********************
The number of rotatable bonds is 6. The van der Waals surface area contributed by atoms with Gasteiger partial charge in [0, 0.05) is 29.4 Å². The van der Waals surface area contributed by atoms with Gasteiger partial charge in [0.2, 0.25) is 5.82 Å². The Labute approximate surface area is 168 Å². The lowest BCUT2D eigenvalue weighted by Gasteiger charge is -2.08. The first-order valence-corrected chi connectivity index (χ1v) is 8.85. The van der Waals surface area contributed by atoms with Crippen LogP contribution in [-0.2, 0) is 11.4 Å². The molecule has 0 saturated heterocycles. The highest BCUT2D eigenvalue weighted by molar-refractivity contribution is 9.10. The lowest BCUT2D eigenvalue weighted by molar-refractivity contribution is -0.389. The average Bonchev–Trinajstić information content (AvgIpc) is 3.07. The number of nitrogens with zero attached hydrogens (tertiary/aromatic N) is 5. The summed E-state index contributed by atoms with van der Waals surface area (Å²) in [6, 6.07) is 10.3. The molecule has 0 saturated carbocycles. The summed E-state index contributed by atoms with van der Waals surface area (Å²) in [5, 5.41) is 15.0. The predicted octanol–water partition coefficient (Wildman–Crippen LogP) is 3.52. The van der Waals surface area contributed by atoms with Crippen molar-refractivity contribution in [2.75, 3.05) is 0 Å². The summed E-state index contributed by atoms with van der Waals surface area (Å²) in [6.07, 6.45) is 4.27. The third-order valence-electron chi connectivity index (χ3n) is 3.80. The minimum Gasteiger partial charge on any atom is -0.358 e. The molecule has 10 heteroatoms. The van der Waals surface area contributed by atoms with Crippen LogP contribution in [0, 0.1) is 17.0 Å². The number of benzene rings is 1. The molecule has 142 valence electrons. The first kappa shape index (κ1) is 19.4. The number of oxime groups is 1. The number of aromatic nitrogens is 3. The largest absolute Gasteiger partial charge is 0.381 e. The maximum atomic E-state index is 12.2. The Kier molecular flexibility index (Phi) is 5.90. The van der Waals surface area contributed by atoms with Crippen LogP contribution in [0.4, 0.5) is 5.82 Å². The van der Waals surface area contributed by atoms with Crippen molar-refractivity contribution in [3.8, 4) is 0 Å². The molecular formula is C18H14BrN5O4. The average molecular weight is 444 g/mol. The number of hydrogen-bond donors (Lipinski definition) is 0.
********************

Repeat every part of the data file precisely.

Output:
The number of rotatable bonds is 6. The van der Waals surface area contributed by atoms with Gasteiger partial charge in [0, 0.05) is 29.4 Å². The van der Waals surface area contributed by atoms with Gasteiger partial charge in [0.2, 0.25) is 5.82 Å². The Labute approximate surface area is 168 Å². The lowest BCUT2D eigenvalue weighted by Gasteiger charge is -2.08. The first-order valence-corrected chi connectivity index (χ1v) is 8.85. The van der Waals surface area contributed by atoms with Crippen LogP contribution in [-0.2, 0) is 11.4 Å². The molecule has 0 saturated heterocycles. The highest BCUT2D eigenvalue weighted by molar-refractivity contribution is 9.10. The lowest BCUT2D eigenvalue weighted by molar-refractivity contribution is -0.389. The average Bonchev–Trinajstić information content (AvgIpc) is 3.07. The number of nitrogens with zero attached hydrogens (tertiary/aromatic N) is 5. The summed E-state index contributed by atoms with van der Waals surface area (Å²) in [6, 6.07) is 10.3. The molecule has 0 saturated carbocycles. The summed E-state index contributed by atoms with van der Waals surface area (Å²) in [5, 5.41) is 15.0. The predicted octanol–water partition coefficient (Wildman–Crippen LogP) is 3.52. The van der Waals surface area contributed by atoms with Crippen molar-refractivity contribution in [2.75, 3.05) is 0 Å². The summed E-state index contributed by atoms with van der Waals surface area (Å²) in [6.07, 6.45) is 4.27. The third-order valence-electron chi connectivity index (χ3n) is 3.80. The minimum Gasteiger partial charge on any atom is -0.358 e. The molecule has 10 heteroatoms. The van der Waals surface area contributed by atoms with Crippen LogP contribution in [0, 0.1) is 17.0 Å². The number of benzene rings is 1. The molecule has 142 valence electrons. The first kappa shape index (κ1) is 19.4. The number of oxime groups is 1. The number of aromatic nitrogens is 3. The largest absolute Gasteiger partial charge is 0.381 e. The maximum atomic E-state index is 12.2. The Kier molecular flexibility index (Phi) is 5.90. The van der Waals surface area contributed by atoms with Crippen LogP contribution in [0.4, 0.5) is 5.82 Å². The van der Waals surface area contributed by atoms with Crippen molar-refractivity contribution in [3.8, 4) is 0 Å². The molecular formula is C18H14BrN5O4. The average molecular weight is 444 g/mol. The number of hydrogen-bond donors (Lipinski definition) is 0.